Myers also noted the increase of married couples on Off the Floor’s client list. “There’s more than ever before,” he said. “Both parents are working, but they still can’t make ends meet.
“We want to give them everything we can,” he added.
Myers wants to help everybody he can and everywhere there is a need. For example, there is a large population of refugees in the area, especially in the South Hills. “Pittsburgh is a big hub,” he said. Myers added, too, that many clients do live in the South Hills. Off the Floor has helped families in Mt. Lebanon, Castle Shannon and parts of Upper St. Clair.
Off the Floor is a “one and done” organization because its goal is to give families everything they need so they don’t have to come back to seek additional help.
This time of year, Off the Floor’s inventory has been reduced so donations are needed. Right now, Myers said they are experiencing a shortage of mattresses.
Off the Floor acquires bedding and other furniture items mainly from individuals. However, the company also receives items from hotels that have remodeled and would have otherwise discarded materials.
“We keep good, usable furniture out of landfills,” Myers said. He estimates that over the years, Off the Floor has kept about 100 tons of furniture from going to the dump.
Donated furniture receives a thorough cleaning and any needed repairs are completed before being distributed.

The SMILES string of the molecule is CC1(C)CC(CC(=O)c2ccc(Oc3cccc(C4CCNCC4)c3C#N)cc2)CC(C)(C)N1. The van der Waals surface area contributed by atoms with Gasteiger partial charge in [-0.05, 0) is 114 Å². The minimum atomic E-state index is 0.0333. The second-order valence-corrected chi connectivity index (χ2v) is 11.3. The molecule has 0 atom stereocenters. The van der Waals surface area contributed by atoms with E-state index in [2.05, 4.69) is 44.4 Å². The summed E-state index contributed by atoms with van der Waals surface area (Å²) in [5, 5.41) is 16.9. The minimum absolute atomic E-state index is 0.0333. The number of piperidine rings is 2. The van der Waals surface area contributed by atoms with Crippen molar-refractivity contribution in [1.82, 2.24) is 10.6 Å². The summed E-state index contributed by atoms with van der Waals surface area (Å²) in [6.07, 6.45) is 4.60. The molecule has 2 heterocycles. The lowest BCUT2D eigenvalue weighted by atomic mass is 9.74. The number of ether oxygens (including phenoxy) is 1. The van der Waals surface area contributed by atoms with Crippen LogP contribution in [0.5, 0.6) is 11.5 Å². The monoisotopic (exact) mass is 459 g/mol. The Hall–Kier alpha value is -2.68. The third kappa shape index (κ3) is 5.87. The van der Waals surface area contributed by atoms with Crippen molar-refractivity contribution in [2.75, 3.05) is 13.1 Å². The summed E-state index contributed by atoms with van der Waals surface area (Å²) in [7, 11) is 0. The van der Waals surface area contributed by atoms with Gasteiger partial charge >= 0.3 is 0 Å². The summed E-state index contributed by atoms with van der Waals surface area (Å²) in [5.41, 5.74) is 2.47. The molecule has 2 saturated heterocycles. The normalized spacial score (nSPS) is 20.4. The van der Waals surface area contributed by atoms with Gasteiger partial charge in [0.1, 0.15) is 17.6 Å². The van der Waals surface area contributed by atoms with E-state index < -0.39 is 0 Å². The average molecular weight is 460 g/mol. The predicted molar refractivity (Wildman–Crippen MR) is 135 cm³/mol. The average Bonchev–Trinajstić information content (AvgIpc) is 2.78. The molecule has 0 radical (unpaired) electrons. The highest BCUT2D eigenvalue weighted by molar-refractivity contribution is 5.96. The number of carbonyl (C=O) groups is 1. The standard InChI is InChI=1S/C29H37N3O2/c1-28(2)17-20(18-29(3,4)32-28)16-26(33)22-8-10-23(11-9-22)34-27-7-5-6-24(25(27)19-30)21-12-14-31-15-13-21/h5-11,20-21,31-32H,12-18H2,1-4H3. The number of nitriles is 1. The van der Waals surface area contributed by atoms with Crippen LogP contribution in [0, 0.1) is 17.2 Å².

“If it doesn’t look like the condition I want in my house, I won’t use it,” Myers said. He added that Off The Floor doesn’t throw anything out that possibly could be used on another piece of furniture.
Each family receives an estimated $1,500 in furniture. Myers said a family of four receivers an average of about 13 items.
“I don’t want anyone to have to sit at home on the floor,” Myers explained.
By the holidays, Myers’ goal is to have furniture to all of Off the Floor’s clients for the year. “We do a hard push at Thanksgiving and Christmas,” Myers said.
Myers said he is “encouraged” by the progress of the organization, but a major challenge is bringing in volunteers. Volunteers are especially needed during the weekdays. Myers explained if there are volunteers at the warehouse during the week, it would provide folks with greater opportunities to pick up and drop off furniture. He said volunteers can also help paint, clean and repair furniture. Myers emphasized that opportunities are available for people of all ages. He even encourages retirees to volunteer.
“The volunteers come back satisfied and the clients are extremely appreciative,” he concluded.
Off the Floor will holds its annual fundraiser at 11:30 a.m. Dec. 7 at the Pittsburgh Athletic Association in Oakland. The event will feature lunch and auctions.
For further information on Off the Floor, including how to donate, volunteer or purchase tickets for the fundraiser, call 412-926-5053 or go to
Furniture: couches, loveseats, chairs, end and coffee tables, dressers, bed frames, headboards, dining and kitchen tables, lamps.
Housewares: cookware, dishes, cups, glasses, silverware, utensils. small appliances, microwaves.
Bedding: frames, headboards, mattresses, box springs, linens.
Note: Upholstered items and mattresses must be stain and tear free.
To donate: Call 412-926-5053.
Donation drop-offs by appointment.